After last week's caustic conflagration among film critics, we've been closely monitoring the heart rates of reviewers all over the country as even more fall away from the ranks. This week saw the departure of Matt Zoller Seitz, the New York Times contributor and House Next Door founder who stepped away to pursue filmmaking full-time. We wish Seitz all the best, because judging by this series of damning reader retorts to a recent MSNBC survey of criticism, his timing couldn't possibly have been better:
I believe that movie criticism is not an elitist ability that only scholars can claim. There should be no need for movie history in determining a movie's worth. That is like saying that relatively this movie is awful, but if these others had not come along, it would be great. - Michael Walsh, Alpharetta, Ga.
I stopped listening to critics because too frequently they are criticizing the actor, not the film. For instance, "The Hammer" is one of the best movies I've ever seen, but many critics said the movie was awful because they seemed to dislike Adam Carolla. The opposite can be said of a Will Farrell [sic] movie (no offense to Will, but they're not all Old School). - Tim, Seattle, Wa.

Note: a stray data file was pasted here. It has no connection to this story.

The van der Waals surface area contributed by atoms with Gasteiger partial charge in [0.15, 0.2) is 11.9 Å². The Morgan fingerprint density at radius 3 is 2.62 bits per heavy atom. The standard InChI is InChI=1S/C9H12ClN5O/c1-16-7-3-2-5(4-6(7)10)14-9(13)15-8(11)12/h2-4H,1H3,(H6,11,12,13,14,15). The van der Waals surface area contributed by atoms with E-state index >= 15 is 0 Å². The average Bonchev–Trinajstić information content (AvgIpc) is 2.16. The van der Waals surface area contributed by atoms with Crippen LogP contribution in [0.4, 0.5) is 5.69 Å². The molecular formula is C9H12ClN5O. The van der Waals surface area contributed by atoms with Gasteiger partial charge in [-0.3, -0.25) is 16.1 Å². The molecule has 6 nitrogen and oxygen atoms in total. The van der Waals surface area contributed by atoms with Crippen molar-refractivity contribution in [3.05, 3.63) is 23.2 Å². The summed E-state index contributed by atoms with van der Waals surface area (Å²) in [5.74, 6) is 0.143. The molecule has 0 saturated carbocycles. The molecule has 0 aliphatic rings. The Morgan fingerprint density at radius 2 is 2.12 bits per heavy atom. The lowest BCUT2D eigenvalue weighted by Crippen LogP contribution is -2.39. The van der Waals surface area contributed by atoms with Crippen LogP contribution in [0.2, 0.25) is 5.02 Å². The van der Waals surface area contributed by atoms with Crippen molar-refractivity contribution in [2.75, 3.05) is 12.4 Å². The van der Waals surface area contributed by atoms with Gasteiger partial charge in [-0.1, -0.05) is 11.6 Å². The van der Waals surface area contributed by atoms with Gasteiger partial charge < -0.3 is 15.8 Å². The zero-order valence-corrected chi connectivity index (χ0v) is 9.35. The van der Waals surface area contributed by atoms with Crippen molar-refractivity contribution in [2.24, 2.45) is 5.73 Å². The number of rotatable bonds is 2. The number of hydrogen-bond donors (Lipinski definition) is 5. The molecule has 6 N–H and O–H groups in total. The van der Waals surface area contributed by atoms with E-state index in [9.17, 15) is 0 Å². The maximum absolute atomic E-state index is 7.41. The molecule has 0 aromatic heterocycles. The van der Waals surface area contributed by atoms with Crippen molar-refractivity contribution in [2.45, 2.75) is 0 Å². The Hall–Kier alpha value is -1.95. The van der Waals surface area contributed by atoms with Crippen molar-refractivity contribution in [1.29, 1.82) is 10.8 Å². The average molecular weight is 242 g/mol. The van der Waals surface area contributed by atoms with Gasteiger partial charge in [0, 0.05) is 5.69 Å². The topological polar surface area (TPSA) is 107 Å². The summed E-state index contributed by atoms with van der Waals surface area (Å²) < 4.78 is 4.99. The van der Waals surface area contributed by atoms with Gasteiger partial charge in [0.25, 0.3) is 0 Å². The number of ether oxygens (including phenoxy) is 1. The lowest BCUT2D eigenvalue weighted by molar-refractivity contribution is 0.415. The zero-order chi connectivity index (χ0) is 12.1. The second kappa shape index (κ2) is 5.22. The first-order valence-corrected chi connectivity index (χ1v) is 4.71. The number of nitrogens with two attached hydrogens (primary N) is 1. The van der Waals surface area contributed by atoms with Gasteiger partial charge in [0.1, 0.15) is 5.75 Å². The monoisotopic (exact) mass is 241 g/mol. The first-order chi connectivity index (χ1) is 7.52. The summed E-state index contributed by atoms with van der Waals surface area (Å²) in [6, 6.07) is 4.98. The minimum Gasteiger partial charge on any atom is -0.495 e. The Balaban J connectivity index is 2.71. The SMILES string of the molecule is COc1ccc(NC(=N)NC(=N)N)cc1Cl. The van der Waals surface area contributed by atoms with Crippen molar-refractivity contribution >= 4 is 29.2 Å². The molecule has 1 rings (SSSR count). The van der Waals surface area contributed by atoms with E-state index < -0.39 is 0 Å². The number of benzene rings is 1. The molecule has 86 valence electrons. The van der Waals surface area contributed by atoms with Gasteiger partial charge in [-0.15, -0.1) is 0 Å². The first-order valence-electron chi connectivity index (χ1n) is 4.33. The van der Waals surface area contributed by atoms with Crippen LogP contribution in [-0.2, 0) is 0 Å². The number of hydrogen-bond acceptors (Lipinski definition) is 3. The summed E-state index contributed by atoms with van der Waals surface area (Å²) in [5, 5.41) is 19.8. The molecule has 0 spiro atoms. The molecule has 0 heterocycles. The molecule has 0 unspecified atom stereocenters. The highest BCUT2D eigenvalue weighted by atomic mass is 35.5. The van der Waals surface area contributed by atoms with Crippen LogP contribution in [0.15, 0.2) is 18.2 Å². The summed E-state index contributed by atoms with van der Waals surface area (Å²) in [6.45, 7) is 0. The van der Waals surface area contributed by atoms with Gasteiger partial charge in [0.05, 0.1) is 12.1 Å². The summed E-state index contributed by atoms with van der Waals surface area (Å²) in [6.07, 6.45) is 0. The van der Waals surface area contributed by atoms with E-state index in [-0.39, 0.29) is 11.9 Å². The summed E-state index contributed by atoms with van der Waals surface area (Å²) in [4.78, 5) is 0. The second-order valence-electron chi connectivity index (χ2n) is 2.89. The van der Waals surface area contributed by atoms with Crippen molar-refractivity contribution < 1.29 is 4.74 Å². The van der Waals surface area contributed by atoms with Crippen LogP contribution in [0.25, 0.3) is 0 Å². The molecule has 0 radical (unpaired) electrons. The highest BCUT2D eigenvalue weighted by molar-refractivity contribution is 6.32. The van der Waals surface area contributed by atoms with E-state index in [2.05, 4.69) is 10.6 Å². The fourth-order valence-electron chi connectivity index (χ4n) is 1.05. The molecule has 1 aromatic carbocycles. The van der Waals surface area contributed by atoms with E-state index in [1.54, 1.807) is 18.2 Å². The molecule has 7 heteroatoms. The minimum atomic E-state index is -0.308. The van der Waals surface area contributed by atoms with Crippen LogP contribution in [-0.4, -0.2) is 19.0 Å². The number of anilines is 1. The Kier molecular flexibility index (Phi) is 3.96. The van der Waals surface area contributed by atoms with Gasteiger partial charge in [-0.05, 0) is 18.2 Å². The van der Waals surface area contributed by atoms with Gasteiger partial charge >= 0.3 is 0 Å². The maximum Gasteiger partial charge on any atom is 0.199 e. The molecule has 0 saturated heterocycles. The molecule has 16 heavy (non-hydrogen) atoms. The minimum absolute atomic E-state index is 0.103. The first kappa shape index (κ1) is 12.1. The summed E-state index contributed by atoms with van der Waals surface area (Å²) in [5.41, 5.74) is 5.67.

I lost my attraction to movie critics, when it seems there was a glut. Online, magazines, local papers, everywhere you looked. And most of these were no better than my own opinion...which I trust much more than theirs anyway. - Chet, Avondale, Ariz.
We sensed Adam Carolla might eventually symbolize the tipping point in the enduring battle between critics and the hoi polloi — but in only his first starring role? The culture is indeed accelerating faster than we can keep up. In any case, our ambulance is gassed up for our next foray to the front lines, which should be ... this afternoon? Next hour? We hope not, but when even Chet from Avondale has lost his attraction, we know the clock is ticking.